People aren’t perfect. We don’t make perfect things. We can’t write perfect books. But that’s what many writers strive for their novels to be. Perfect. The thing is, if you keep trying to make it perfect, you’re never going to finish.
This isn’t to say that we should ignore the problems we see. We just can’t find all of the problems. This is something that I’m constantly finding myself getting caught up in. In my eyes, there are so many things in the story that need to be changed that it is overwhelming. I can’t change this plot hole without going into other chapters and taping everything together with nice, perfect lines. I can’t edit this character’s personality without changing what they choose to do in every scene. All of the problems are getting tangled together.
So I decided to find a way to do what I do best: organize.
I realize that lately I haven’t really been fixing problems as much as I have been looking for them. I’ll start editing and then only see other problems to fix. This is where the organizing part comes in. Instead of continuing with the impossible task of fixing problems I’m not even aware of yet, I’m just letting myself point out all of the problems.
I’m editing my story with Microsoft Word, but this can also work with a number of other programs. If your novel is on paper, then just go with the classic red pen. If you are on Word, there is a comments function, where you can highlight a part of the text and make a comment. Right now, I’m going through my entire story like it’s a search and find, looking and commenting every single thing I need to change.
It’s like a check list. Whenever there is a lot of ground to cover in front of you, making a check list makes it seem a little more achievable. It takes off the pressure of having to remember to go back to change this or take out that. The comments function on Word also makes it so comments can be marked as done. It’s like checking one problem off the list after I go and fix it.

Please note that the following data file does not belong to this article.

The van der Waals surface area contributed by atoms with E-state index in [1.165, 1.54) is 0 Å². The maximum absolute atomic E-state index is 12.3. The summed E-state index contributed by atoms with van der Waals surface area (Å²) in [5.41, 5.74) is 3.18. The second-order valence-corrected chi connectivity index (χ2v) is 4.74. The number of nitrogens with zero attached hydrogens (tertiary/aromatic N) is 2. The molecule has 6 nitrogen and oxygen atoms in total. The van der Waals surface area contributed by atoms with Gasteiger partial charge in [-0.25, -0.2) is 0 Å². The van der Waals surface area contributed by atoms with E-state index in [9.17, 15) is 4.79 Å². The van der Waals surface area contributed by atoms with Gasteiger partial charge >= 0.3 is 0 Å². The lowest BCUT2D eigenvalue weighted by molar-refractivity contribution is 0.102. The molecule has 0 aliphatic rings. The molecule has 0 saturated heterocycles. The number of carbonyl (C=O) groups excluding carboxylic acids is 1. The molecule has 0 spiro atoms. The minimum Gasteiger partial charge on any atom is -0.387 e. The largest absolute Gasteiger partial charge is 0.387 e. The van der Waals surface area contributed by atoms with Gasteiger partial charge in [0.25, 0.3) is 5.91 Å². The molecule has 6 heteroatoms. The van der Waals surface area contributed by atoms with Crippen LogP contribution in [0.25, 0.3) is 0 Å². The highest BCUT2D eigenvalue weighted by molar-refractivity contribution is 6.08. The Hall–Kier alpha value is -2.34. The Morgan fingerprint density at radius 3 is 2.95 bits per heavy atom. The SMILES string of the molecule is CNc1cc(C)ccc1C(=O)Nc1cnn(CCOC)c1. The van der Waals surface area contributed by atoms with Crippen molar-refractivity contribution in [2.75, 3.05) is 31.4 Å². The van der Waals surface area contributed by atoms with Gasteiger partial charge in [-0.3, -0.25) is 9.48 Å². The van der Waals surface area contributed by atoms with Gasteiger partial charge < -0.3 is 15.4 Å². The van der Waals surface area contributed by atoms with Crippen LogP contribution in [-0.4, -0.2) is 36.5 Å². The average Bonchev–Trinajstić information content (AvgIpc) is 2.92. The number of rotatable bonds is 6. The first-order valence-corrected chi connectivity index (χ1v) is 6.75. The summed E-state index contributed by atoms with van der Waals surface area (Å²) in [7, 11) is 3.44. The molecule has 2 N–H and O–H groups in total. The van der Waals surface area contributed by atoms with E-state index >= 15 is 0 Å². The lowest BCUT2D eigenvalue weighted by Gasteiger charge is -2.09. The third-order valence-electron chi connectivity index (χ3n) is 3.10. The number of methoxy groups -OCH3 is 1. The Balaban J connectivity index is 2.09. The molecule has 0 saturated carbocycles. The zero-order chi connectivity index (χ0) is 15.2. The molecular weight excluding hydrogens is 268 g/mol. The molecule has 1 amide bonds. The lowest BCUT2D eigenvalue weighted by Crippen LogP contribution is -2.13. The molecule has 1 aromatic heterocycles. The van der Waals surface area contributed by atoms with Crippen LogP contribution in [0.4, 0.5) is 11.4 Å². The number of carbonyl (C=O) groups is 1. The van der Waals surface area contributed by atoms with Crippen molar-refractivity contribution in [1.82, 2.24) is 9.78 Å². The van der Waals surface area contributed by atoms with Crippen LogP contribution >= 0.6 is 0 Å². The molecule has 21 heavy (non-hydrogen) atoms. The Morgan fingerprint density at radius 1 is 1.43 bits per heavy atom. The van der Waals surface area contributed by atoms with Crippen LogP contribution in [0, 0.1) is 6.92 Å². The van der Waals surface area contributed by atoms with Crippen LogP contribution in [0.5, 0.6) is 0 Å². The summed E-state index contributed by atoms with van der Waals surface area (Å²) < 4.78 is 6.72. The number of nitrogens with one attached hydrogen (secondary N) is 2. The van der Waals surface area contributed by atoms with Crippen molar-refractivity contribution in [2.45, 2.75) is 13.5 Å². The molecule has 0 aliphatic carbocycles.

So for now I’m finding as many problems as I possibly can. I’m tearing this story apart, lining up all of the tasks ahead of me. When I finish commenting on every possible problem, I’ll go comment by comment and fix them, marking them as done.
This way I won’t wonder if I missed something. When I’m done commenting, I know the whole story will look like a piece of trash, but at least I know that I have the ability to polish it up. You can probably guess what I’m going to do after I have nothing left on my check list.
That’s right. I’ll do it again. And again. Until I’m satisfied. But at the same time I need to be able to accept that my story will never be perfect. That’s okay. If it were perfect then it wouldn’t be good.
After I’m satisfied, I’ll open the door to trusted readers, let a select few of my friends and family make their own comments. And after that… the beta readers will go to town.
My challenge for you is to find all of the problems in your story. Make your own check list and then do everything you can to cross out all of those problems.
But remember to strive for greatness, not perfection. Perfection isn’t what people want to read. Flaws are what can make the story real.
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Thank you for reading, and don’t stop writing!
(Sorry about not posting very much over the last week. I was sick, but I’m still going to try and find a way to make it up to all of you… We’ll have to see.)
Category: Daily Writing, Writing TipsTags: author, awritersdilemma, blogging, books, challenge, editing, inspiration, kellicrockett, nanowrimo, newbook, novel, poetry, writer, writersblock, writing, writingtips
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